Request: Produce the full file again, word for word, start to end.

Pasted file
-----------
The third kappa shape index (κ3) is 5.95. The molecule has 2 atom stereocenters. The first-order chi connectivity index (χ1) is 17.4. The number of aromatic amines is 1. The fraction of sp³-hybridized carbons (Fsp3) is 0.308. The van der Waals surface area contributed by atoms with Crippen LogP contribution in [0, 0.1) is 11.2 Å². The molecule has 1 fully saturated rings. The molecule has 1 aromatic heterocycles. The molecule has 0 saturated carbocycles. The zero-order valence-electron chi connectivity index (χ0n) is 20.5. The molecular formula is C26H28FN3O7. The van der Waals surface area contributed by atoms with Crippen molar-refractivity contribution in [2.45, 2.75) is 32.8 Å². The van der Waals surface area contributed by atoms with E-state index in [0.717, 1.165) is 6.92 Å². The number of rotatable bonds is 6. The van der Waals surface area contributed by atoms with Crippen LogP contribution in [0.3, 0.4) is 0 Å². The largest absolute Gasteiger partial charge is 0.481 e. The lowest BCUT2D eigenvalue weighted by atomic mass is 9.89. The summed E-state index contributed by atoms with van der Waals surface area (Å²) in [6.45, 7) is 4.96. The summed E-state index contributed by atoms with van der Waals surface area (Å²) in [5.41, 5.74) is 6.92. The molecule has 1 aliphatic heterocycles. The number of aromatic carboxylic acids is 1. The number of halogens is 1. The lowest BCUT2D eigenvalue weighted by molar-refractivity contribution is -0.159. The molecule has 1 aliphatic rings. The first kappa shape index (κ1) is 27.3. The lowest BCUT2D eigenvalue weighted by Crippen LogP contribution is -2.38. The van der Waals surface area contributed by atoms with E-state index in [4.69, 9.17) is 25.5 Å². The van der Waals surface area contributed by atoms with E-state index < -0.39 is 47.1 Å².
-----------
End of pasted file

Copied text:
The third kappa shape index (κ3) is 5.95. The molecule has 2 atom stereocenters. The first-order chi connectivity index (χ1) is 17.4. The number of aromatic amines is 1. The fraction of sp³-hybridized carbons (Fsp3) is 0.308. The van der Waals surface area contributed by atoms with Crippen LogP contribution in [0, 0.1) is 11.2 Å². The molecule has 1 fully saturated rings. The molecule has 1 aromatic heterocycles. The molecule has 0 saturated carbocycles. The zero-order valence-electron chi connectivity index (χ0n) is 20.5. The molecular formula is C26H28FN3O7. The van der Waals surface area contributed by atoms with Crippen molar-refractivity contribution in [2.45, 2.75) is 32.8 Å². The van der Waals surface area contributed by atoms with E-state index in [0.717, 1.165) is 6.92 Å². The number of rotatable bonds is 6. The van der Waals surface area contributed by atoms with Crippen LogP contribution in [0.3, 0.4) is 0 Å². The largest absolute Gasteiger partial charge is 0.481 e. The lowest BCUT2D eigenvalue weighted by atomic mass is 9.89. The summed E-state index contributed by atoms with van der Waals surface area (Å²) in [6.45, 7) is 4.96. The summed E-state index contributed by atoms with van der Waals surface area (Å²) in [5.41, 5.74) is 6.92. The molecule has 1 aliphatic heterocycles. The number of aromatic carboxylic acids is 1. The number of halogens is 1. The lowest BCUT2D eigenvalue weighted by molar-refractivity contribution is -0.159. The molecule has 1 aliphatic rings. The first kappa shape index (κ1) is 27.3. The lowest BCUT2D eigenvalue weighted by Crippen LogP contribution is -2.38. The van der Waals surface area contributed by atoms with E-state index in [4.69, 9.17) is 25.5 Å². The van der Waals surface area contributed by atoms with E-state index < -0.39 is 47.1 Å².